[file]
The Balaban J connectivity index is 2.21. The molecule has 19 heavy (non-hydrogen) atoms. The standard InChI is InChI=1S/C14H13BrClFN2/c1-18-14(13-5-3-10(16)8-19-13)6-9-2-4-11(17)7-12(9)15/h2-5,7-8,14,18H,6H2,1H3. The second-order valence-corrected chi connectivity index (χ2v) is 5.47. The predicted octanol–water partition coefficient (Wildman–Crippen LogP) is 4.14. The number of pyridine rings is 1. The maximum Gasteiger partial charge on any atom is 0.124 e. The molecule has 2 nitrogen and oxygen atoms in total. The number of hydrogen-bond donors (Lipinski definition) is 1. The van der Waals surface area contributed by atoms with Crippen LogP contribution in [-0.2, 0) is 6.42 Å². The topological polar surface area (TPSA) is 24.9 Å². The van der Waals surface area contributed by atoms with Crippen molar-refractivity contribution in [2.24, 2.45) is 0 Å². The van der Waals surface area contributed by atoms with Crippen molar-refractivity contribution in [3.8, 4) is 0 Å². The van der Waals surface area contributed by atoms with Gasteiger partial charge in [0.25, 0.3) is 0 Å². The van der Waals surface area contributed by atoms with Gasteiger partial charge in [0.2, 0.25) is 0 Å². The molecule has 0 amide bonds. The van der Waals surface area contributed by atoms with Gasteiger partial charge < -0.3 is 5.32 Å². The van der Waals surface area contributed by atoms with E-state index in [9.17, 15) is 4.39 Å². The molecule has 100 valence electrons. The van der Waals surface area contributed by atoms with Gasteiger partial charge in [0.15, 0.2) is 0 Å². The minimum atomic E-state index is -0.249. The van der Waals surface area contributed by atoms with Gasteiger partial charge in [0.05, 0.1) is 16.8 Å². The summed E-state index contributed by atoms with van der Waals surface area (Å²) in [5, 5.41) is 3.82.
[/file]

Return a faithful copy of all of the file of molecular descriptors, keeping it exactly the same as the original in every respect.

The Balaban J connectivity index is 2.21. The molecule has 19 heavy (non-hydrogen) atoms. The standard InChI is InChI=1S/C14H13BrClFN2/c1-18-14(13-5-3-10(16)8-19-13)6-9-2-4-11(17)7-12(9)15/h2-5,7-8,14,18H,6H2,1H3. The second-order valence-corrected chi connectivity index (χ2v) is 5.47. The predicted octanol–water partition coefficient (Wildman–Crippen LogP) is 4.14. The number of pyridine rings is 1. The maximum Gasteiger partial charge on any atom is 0.124 e. The molecule has 2 nitrogen and oxygen atoms in total. The number of hydrogen-bond donors (Lipinski definition) is 1. The van der Waals surface area contributed by atoms with Crippen LogP contribution in [-0.2, 0) is 6.42 Å². The topological polar surface area (TPSA) is 24.9 Å². The van der Waals surface area contributed by atoms with Crippen molar-refractivity contribution in [2.24, 2.45) is 0 Å². The van der Waals surface area contributed by atoms with Crippen molar-refractivity contribution in [3.8, 4) is 0 Å². The van der Waals surface area contributed by atoms with Gasteiger partial charge in [0.25, 0.3) is 0 Å². The van der Waals surface area contributed by atoms with Gasteiger partial charge in [0.2, 0.25) is 0 Å². The molecule has 0 amide bonds. The van der Waals surface area contributed by atoms with Gasteiger partial charge < -0.3 is 5.32 Å². The van der Waals surface area contributed by atoms with E-state index in [9.17, 15) is 4.39 Å². The molecule has 100 valence electrons. The van der Waals surface area contributed by atoms with Gasteiger partial charge in [0.15, 0.2) is 0 Å². The minimum atomic E-state index is -0.249. The van der Waals surface area contributed by atoms with Gasteiger partial charge in [0.05, 0.1) is 16.8 Å². The summed E-state index contributed by atoms with van der Waals surface area (Å²) in [5, 5.41) is 3.82.